Amid Boston Overdose Crisis, a Pair of Harvard Students Are Bringing Narcan to the Red Line


At First Cambridge City Council Election Forum, Candidates Clash Over Building Emissions


Harvard’s Updated Sustainability Plan Garners Optimistic Responses from Student Climate Activists


‘Sunroof’ Singer Nicky Youre Lights Up Harvard Yard at Crimson Jam


‘The Architect of the Whole Plan’: Harvard Law Graduate Ken Chesebro’s Path to Jan. 6

Cancel the Head? Well, Not This Year

By Matthew J. Mcdonald

Old regattas don't die, they just keep going, and going, and going and going...

Overcoming administration angst, mayoral meddling and the Massachusetts fiscal crisis, the logistically nightmarish annual aquatic bash known as the Head of the Charles is back.

But only after surviving a few tough qualifying heats.

First, the Harvard administration offered a few rumblings at the beginning of the year about cancelling the Head.

Next, officials of the Metropolitan District Commission (MDC), the state agency responsible for organizing the Head, warned that the state budget axe could leave the agency understaffed, forcing it to provide a significantly smaller police presence than in previous years.

That got Cambridge Mayor Alice K. Wolf into the fray. Fearing a chaotic mess, the mayor asked City Manager Robert W. Healy to investigate whether there would be enough police and maintenance personnel to keep the regatta under control.

Water, Water Everywhere...

All that is, as they say, water under the bridge. The administration scrapped plans to scuttle the Head, the expected budget cuts have been delayed, BayBanks has offered the Head an unprecedented corporate sponsorship and the mayor is apparently satisfied.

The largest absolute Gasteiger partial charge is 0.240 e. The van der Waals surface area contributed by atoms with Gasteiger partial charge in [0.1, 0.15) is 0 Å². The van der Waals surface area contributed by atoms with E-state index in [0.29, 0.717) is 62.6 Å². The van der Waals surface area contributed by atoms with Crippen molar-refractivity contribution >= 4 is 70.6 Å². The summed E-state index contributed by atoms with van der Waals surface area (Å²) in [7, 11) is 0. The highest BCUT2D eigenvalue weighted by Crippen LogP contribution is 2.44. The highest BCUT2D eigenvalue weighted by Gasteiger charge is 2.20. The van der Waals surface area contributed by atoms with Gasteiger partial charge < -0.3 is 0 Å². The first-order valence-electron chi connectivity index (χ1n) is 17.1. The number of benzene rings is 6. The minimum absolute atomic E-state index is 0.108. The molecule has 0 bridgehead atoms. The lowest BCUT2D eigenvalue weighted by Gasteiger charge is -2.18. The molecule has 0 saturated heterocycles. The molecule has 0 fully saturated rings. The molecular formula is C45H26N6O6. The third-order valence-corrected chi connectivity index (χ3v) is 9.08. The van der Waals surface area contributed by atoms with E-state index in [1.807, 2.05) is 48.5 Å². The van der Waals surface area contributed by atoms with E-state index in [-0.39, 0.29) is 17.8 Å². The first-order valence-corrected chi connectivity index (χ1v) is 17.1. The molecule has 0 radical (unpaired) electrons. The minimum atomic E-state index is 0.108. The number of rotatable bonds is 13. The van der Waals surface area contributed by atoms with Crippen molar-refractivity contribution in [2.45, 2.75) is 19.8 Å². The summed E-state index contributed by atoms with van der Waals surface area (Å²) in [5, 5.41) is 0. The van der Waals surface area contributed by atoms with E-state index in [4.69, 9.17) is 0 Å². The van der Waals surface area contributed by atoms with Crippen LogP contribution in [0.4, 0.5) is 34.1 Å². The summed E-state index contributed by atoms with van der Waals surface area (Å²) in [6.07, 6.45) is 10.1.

However, this year's 26th edition of the Head will feature several new regulations, which have come about in order to rectify past problems and satisfy the shifting tides of university philosophy.

In addition to the long-standing ban on public alcohol possession and consumption, race organizers this year are prohibiting commercial vendors, a move which they hope will "promote a clean and hazard-free environment."

Also, the College's new alcohol policy--which prohibits College affiliates from serving alcohol to underage students in both private and public settings--is in effect. College officials said that they expect that the new rules will be enforced throughout the Head of the Charles weekend.

But the more the winds of change shift, the more the Head luffs.

The gates of Harvard Yard and all the main gates to the River Houses will once again be locked from 6 p.m. on Friday until 4 p.m. Sunday. Entry to dorms will once again require a Harvard I.D. And undergraduates may once again bring in only one guest, whom they may house only with the express written permission of Major, their house office.

Despite the pre-Head hassles, crew participants are excited about their upcoming place in the water.

"There's no more exhilarating feeling than stroking through the finish and looking up into a sea of faces waving and cheering," said second-year law student Sean T. Brady '89.

Brady, who is rowing with the HLS contingent for the second straight year, also said he doubted that the plethora of new regulations would significantly alter the atmosphere of the event.

"No matter what the University does, 200,000 people are still going to come," said Brady. "And no matter what they say about conduct at the Head, about eight of those people will actually be watching the race."

Want to keep up with breaking news? Subscribe to our email newsletter.